7 Secrets to Revving Up Any Relationship
by Anita Agers Brooks
In your personal life, relationships affect your happiness and overall sense of well-being. In your professional life, success is dependent on not only who you know but how well you get along with co-workers, higher-ups, customers, vendors, and/or clients. So, it’s no stretch to say relationships should be a priority focus for all of us.
Personally, my marriage of over thirty years has taught me more than anything else about how to maintain healthier relationships. There’s nothing like sharing a house, a bed, and a bathroom, to see the biblical truth of Proverbs 27:17, “As iron sharpens iron, so a friend sharpens a friend,” (NLT). Admittedly, in our three decades as man and wife, we haven’t always treated each other as friends, but we have certainly sharpened each other. And we’re both the better and more in love today for it.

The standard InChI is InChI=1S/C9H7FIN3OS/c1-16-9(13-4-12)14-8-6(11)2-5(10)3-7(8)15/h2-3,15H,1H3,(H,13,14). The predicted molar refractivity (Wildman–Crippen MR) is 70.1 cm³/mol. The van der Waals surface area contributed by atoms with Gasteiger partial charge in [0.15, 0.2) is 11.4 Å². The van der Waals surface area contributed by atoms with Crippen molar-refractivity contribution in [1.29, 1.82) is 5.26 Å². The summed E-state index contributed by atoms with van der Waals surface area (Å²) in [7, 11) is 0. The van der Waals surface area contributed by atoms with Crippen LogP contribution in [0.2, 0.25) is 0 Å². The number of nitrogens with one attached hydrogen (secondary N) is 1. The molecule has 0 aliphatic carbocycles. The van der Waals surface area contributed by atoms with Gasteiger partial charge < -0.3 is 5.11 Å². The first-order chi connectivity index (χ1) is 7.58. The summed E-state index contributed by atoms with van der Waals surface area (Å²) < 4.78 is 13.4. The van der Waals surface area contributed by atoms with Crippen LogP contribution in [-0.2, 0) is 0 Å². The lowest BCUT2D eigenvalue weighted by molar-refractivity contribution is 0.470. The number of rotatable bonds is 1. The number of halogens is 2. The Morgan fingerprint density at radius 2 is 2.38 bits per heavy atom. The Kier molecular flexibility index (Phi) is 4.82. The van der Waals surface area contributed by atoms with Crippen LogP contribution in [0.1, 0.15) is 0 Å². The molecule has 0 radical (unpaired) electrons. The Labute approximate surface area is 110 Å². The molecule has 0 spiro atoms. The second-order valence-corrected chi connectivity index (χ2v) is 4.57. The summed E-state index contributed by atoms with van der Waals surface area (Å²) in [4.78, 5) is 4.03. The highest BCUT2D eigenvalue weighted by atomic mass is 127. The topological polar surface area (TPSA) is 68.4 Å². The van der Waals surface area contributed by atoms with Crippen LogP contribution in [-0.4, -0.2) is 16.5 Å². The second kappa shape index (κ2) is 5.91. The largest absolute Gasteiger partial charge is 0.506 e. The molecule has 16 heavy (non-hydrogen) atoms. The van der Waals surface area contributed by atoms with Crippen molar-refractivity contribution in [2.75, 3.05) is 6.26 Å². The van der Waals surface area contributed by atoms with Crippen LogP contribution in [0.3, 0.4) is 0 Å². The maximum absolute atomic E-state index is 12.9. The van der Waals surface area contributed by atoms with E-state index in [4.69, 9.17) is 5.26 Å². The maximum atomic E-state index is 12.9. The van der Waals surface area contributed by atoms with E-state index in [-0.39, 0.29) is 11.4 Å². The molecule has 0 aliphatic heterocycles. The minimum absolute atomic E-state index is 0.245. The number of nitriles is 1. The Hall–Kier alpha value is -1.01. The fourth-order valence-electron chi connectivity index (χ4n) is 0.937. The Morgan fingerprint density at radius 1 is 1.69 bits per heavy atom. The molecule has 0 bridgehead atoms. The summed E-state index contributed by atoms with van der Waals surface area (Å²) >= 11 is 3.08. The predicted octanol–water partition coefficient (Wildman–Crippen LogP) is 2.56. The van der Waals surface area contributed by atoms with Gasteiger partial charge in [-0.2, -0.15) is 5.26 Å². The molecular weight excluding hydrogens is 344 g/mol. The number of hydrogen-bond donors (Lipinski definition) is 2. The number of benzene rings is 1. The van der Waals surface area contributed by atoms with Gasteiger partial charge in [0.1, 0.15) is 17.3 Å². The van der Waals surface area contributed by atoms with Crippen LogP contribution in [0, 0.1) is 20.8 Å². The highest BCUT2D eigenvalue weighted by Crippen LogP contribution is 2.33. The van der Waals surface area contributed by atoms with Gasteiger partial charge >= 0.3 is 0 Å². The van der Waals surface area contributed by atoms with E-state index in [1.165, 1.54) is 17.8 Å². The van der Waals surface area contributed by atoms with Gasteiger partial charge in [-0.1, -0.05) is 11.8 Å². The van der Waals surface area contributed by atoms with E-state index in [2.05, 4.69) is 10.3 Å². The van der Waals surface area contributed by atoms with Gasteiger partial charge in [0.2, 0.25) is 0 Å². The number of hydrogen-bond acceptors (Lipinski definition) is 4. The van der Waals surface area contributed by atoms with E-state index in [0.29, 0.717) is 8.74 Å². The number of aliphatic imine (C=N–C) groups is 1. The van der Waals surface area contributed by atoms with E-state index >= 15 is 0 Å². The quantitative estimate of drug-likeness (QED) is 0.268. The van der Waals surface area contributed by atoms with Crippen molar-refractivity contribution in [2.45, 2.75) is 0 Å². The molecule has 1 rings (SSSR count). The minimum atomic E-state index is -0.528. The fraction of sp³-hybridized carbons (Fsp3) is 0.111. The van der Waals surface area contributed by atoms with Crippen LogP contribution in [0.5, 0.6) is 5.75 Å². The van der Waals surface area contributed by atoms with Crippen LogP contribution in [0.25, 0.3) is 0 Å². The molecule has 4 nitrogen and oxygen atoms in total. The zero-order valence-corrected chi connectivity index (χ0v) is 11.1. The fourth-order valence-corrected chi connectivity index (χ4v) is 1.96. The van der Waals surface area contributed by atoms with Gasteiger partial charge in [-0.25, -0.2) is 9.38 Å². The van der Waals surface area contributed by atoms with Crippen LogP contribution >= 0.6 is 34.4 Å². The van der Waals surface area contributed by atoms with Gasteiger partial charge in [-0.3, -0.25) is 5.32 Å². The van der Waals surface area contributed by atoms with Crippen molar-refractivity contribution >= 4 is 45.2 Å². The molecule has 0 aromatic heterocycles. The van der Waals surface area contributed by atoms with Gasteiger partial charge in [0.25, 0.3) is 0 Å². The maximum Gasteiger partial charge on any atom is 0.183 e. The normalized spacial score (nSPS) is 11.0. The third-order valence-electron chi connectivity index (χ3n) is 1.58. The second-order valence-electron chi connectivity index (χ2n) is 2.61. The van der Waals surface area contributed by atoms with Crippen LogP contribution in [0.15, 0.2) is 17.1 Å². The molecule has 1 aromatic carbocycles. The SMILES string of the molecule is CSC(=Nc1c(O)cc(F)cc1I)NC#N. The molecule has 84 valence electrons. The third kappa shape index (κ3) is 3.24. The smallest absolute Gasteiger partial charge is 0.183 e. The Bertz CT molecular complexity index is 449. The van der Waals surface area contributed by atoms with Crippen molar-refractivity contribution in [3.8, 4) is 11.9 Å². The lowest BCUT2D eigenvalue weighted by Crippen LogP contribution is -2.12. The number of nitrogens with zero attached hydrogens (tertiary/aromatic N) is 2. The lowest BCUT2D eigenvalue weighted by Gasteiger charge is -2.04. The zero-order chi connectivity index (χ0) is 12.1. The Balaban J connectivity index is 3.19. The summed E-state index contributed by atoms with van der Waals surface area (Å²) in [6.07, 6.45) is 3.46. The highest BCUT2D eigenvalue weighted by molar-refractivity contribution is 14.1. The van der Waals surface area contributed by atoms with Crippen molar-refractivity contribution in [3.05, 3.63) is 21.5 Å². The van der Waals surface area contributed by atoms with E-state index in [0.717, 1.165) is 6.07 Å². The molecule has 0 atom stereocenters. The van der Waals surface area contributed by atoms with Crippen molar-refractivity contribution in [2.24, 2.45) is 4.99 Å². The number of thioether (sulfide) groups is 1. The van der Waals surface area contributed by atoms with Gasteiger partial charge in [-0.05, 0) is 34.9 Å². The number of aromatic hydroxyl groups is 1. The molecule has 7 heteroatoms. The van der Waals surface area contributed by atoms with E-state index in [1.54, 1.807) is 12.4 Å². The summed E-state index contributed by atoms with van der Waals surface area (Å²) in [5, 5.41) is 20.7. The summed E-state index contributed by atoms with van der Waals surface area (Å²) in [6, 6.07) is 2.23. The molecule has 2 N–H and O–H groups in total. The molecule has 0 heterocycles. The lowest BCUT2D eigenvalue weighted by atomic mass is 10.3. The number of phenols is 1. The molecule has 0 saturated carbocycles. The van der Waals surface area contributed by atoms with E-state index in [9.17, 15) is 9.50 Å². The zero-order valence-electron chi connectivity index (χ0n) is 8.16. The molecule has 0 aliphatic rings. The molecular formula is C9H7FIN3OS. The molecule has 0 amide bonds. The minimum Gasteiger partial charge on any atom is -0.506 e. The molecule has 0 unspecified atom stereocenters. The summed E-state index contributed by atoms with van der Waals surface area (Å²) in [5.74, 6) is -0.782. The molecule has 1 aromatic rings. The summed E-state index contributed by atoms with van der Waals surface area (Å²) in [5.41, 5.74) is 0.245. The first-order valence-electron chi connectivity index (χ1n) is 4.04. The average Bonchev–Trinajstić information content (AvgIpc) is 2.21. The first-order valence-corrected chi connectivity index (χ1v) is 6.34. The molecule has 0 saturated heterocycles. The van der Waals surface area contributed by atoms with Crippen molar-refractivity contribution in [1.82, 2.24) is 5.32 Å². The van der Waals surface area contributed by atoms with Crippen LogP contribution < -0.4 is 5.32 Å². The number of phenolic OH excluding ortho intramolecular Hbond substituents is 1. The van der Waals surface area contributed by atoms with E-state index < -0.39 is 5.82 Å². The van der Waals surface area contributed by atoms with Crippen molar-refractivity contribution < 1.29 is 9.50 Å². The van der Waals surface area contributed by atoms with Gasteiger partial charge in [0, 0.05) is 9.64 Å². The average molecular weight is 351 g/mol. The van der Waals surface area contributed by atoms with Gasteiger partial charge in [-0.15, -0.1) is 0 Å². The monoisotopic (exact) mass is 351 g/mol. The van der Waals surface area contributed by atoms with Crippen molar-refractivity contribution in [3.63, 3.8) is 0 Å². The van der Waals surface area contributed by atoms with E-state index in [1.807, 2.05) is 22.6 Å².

Professionally, as a business/life coach and international speaker, I work with people in various roles and positions. It doesn’t matter if I’m assisting a leader or a front-line staffer, one of the biggest challenges people ask me to help with originates from relationships. Whether I’m speaking at a national conference or at a women’s event, when I leave the stage, many attendees approach with similar forms of a whispered concern. “How do I make things better with the people in my life?”
And I’ve certainly realized how much our personal and professional worlds cross lines with each other. Work affects home and home affects work. So, no matter which world you’re currently operating in, the same seven secrets will prove beneficial in revving up all your relationships.